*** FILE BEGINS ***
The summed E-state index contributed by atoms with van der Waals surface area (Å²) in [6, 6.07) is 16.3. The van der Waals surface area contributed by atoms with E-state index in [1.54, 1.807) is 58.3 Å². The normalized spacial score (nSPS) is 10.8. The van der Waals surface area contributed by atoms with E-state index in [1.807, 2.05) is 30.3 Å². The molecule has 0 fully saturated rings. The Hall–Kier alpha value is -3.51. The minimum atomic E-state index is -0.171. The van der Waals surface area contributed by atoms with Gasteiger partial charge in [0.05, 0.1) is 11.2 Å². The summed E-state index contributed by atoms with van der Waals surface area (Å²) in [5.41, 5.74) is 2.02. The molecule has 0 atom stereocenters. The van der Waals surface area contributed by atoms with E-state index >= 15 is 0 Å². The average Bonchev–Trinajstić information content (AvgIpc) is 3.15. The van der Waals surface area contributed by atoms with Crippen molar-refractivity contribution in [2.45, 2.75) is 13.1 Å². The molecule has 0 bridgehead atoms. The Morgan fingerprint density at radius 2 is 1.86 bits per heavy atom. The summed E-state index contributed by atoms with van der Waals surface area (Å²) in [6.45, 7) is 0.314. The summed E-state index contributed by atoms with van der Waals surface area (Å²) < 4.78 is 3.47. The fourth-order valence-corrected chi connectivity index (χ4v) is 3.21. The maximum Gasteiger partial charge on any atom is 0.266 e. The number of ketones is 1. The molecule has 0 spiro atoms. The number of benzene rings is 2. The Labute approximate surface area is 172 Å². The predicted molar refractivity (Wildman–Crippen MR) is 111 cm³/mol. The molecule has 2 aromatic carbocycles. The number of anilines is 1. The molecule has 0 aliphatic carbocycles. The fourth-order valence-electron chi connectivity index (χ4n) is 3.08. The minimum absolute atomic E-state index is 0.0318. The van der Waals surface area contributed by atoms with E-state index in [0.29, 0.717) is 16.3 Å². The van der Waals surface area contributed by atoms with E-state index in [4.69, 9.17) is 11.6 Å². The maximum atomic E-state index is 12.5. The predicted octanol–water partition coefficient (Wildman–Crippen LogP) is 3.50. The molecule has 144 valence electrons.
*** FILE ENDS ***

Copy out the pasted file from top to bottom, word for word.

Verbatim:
The summed E-state index contributed by atoms with van der Waals surface area (Å²) in [6, 6.07) is 16.3. The van der Waals surface area contributed by atoms with E-state index in [1.54, 1.807) is 58.3 Å². The normalized spacial score (nSPS) is 10.8. The van der Waals surface area contributed by atoms with E-state index in [1.807, 2.05) is 30.3 Å². The molecule has 0 fully saturated rings. The Hall–Kier alpha value is -3.51. The minimum atomic E-state index is -0.171. The van der Waals surface area contributed by atoms with Gasteiger partial charge in [0.05, 0.1) is 11.2 Å². The summed E-state index contributed by atoms with van der Waals surface area (Å²) in [5.41, 5.74) is 2.02. The molecule has 0 atom stereocenters. The van der Waals surface area contributed by atoms with E-state index >= 15 is 0 Å². The average Bonchev–Trinajstić information content (AvgIpc) is 3.15. The van der Waals surface area contributed by atoms with Crippen molar-refractivity contribution in [2.45, 2.75) is 13.1 Å². The molecule has 0 bridgehead atoms. The Morgan fingerprint density at radius 2 is 1.86 bits per heavy atom. The summed E-state index contributed by atoms with van der Waals surface area (Å²) in [6.45, 7) is 0.314. The summed E-state index contributed by atoms with van der Waals surface area (Å²) < 4.78 is 3.47. The fourth-order valence-corrected chi connectivity index (χ4v) is 3.21. The maximum Gasteiger partial charge on any atom is 0.266 e. The number of ketones is 1. The molecule has 0 spiro atoms. The number of benzene rings is 2. The Labute approximate surface area is 172 Å². The predicted molar refractivity (Wildman–Crippen MR) is 111 cm³/mol. The molecule has 2 aromatic carbocycles. The number of anilines is 1. The molecule has 0 aliphatic carbocycles. The fourth-order valence-electron chi connectivity index (χ4n) is 3.08. The minimum absolute atomic E-state index is 0.0318. The van der Waals surface area contributed by atoms with E-state index in [0.29, 0.717) is 16.3 Å². The van der Waals surface area contributed by atoms with E-state index in [4.69, 9.17) is 11.6 Å². The maximum atomic E-state index is 12.5. The predicted octanol–water partition coefficient (Wildman–Crippen LogP) is 3.50. The molecule has 144 valence electrons.